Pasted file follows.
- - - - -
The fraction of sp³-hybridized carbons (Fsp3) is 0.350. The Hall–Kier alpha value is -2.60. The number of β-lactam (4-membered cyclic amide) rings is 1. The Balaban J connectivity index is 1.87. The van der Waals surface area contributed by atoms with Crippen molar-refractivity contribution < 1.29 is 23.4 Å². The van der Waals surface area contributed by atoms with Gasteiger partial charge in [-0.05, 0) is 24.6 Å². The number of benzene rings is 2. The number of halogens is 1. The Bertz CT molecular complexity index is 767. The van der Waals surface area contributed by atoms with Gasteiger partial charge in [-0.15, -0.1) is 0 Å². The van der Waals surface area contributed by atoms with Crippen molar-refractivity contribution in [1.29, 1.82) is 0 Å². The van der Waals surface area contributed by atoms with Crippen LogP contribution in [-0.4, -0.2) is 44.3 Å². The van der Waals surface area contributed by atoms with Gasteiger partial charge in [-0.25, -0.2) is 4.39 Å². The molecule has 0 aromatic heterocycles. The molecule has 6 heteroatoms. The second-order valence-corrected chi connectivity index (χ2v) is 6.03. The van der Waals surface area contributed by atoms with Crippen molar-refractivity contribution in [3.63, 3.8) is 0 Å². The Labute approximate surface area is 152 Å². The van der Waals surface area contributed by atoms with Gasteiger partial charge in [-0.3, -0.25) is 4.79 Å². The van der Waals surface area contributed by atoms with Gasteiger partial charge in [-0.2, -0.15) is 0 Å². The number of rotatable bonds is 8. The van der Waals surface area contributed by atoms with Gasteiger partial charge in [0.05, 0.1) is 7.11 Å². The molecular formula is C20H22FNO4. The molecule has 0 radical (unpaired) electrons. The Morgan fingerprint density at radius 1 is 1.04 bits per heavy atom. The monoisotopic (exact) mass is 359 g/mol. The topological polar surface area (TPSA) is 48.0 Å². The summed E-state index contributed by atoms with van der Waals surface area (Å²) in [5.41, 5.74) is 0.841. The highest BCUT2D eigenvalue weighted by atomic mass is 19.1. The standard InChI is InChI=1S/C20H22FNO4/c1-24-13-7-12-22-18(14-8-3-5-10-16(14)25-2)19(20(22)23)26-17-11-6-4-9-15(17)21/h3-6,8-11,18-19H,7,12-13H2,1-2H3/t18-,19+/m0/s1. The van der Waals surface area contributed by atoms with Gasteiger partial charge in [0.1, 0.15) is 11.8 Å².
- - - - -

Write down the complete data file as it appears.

The fraction of sp³-hybridized carbons (Fsp3) is 0.350. The Hall–Kier alpha value is -2.60. The number of β-lactam (4-membered cyclic amide) rings is 1. The Balaban J connectivity index is 1.87. The van der Waals surface area contributed by atoms with Crippen molar-refractivity contribution < 1.29 is 23.4 Å². The van der Waals surface area contributed by atoms with Gasteiger partial charge in [-0.05, 0) is 24.6 Å². The number of benzene rings is 2. The number of halogens is 1. The Bertz CT molecular complexity index is 767. The van der Waals surface area contributed by atoms with Gasteiger partial charge in [-0.15, -0.1) is 0 Å². The van der Waals surface area contributed by atoms with Crippen molar-refractivity contribution in [1.29, 1.82) is 0 Å². The van der Waals surface area contributed by atoms with Crippen LogP contribution in [-0.4, -0.2) is 44.3 Å². The van der Waals surface area contributed by atoms with Gasteiger partial charge in [-0.25, -0.2) is 4.39 Å². The molecule has 0 aromatic heterocycles. The molecule has 6 heteroatoms. The second-order valence-corrected chi connectivity index (χ2v) is 6.03. The van der Waals surface area contributed by atoms with Crippen molar-refractivity contribution in [3.63, 3.8) is 0 Å². The Labute approximate surface area is 152 Å². The van der Waals surface area contributed by atoms with Gasteiger partial charge in [-0.3, -0.25) is 4.79 Å². The van der Waals surface area contributed by atoms with Gasteiger partial charge in [-0.2, -0.15) is 0 Å². The number of rotatable bonds is 8. The van der Waals surface area contributed by atoms with Gasteiger partial charge in [0.05, 0.1) is 7.11 Å². The molecular formula is C20H22FNO4. The molecule has 0 radical (unpaired) electrons. The Morgan fingerprint density at radius 1 is 1.04 bits per heavy atom. The monoisotopic (exact) mass is 359 g/mol. The topological polar surface area (TPSA) is 48.0 Å². The summed E-state index contributed by atoms with van der Waals surface area (Å²) in [5.41, 5.74) is 0.841. The highest BCUT2D eigenvalue weighted by atomic mass is 19.1. The standard InChI is InChI=1S/C20H22FNO4/c1-24-13-7-12-22-18(14-8-3-5-10-16(14)25-2)19(20(22)23)26-17-11-6-4-9-15(17)21/h3-6,8-11,18-19H,7,12-13H2,1-2H3/t18-,19+/m0/s1. The van der Waals surface area contributed by atoms with Gasteiger partial charge in [0.1, 0.15) is 11.8 Å².